Grand National Preview - It’s as much a part of the beginning of spring as the first daffodils emerging from the ground.

Grand National

We’re talking about the Grand National, or the Crabbie’s Grand National to give it its official title, the horse race that even people who know nothing, whatsoever, about horse races know something.

This year it takes place at 5.15 pm on April 9th, a moment at which an estimated 600 million global television viewers will tune in to watch 40 horses mill around the starting line at Aintree in a state of what looks, to the untrained eye, a little bit like chaos. In fact, it looks a little bit like chaos even to the fairly well trained eye, and therein lies the first aspect which gives the Grand National such widespread appeal; it’s simplicity. 40 horses, 30 hugely challenging fences and a gruelling 4 mile course combine to present a challenge that’s about guts, strength and the will to survive as much as it is about the finer points of equine husbandry.


Consider the fact that it’s not just the horses that have jumped the fences at the Grand National who become famous, it’s the actual fences themselves. Becher’s Brook, The Chair and Canal Turn are up there with the Royal Box at Wimbledon and the Long Room at Lord’s in the ranks of iconic sporting structures, and that’s a testament to the reach which the Grand National has and to the unusually testing nature of those fences. Even after the modifications of recent years – designed to render the fences in question slightly safer – they still represent frankly terrifying edifices.

Another selling point, on top of the iconic nature of the course itself and the egalitarian feel of a race which takes place in the North West of England and attracts spectators and punters from all walks of life, is the fact that the result of the Grand National is genuinely unpredictable in a manner which most other National Hunt races can’t hope to match. The handicap system is utilised to ensure that, in theory, all the horses should finish at the same time.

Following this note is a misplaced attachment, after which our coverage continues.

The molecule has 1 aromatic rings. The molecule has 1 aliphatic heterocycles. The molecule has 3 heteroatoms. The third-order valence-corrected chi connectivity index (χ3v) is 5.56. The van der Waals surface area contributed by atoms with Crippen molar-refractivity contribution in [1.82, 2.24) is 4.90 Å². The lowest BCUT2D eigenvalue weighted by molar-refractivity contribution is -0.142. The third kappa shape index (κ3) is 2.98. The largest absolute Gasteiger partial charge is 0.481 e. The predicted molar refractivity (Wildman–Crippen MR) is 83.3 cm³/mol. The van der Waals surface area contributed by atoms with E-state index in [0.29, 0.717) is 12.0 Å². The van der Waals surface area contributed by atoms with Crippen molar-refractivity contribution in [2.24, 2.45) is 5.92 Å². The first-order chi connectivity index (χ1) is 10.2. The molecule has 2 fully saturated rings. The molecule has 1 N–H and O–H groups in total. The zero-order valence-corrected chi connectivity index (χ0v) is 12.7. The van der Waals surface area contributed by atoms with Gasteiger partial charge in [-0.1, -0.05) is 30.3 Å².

Outside punts

In practise, the length of the course and the challenge of the fences – which are considerably larger than those generally found on National Hunt courses – combine to create what is often referred to as the ultimate test for horse and rider, and to offer a race which can be won on the day by any horse taking part. The last four races have been won by Many Clouds at 25-1, Pineau de Re at 25-1, Arouras Encore at 66-1 and Neptune Collonges at 33-1, whilst as recently as 2009 the winning horse, one Mon Mome, crossed the finishing line at an eye-watering 100-1.

Indeed, the very fact that the first official winner of the Grand National was called Lottery should provide something of a clue; millions of people who would otherwise never think of placing a bet on a horse race opt for a flutter on the Grand National because, for once, the ‘sticking a pin in a list of names/choosing a horse because I like the colour of the jockeys silks’ method might actually work.

Offering tips for specific horses this far out from the race is a risky business – particularly given that the field of 40 has yet to be finalised – but it is still perhaps worth considering a few of the longer term trends when making your choice:


Since 1970, every Grand National winner has previously won at least one race over 3 miles

It’s over 75 years since a horse under the age of 8 won the Grand National

Since 1961 only one winner from the Cheltenham Festival has gone on to win the Grand National

Of the last 17 winners, 8 have previously jumped over the Grand National fences

(Any bets on what the housewives' choice could be this year?)

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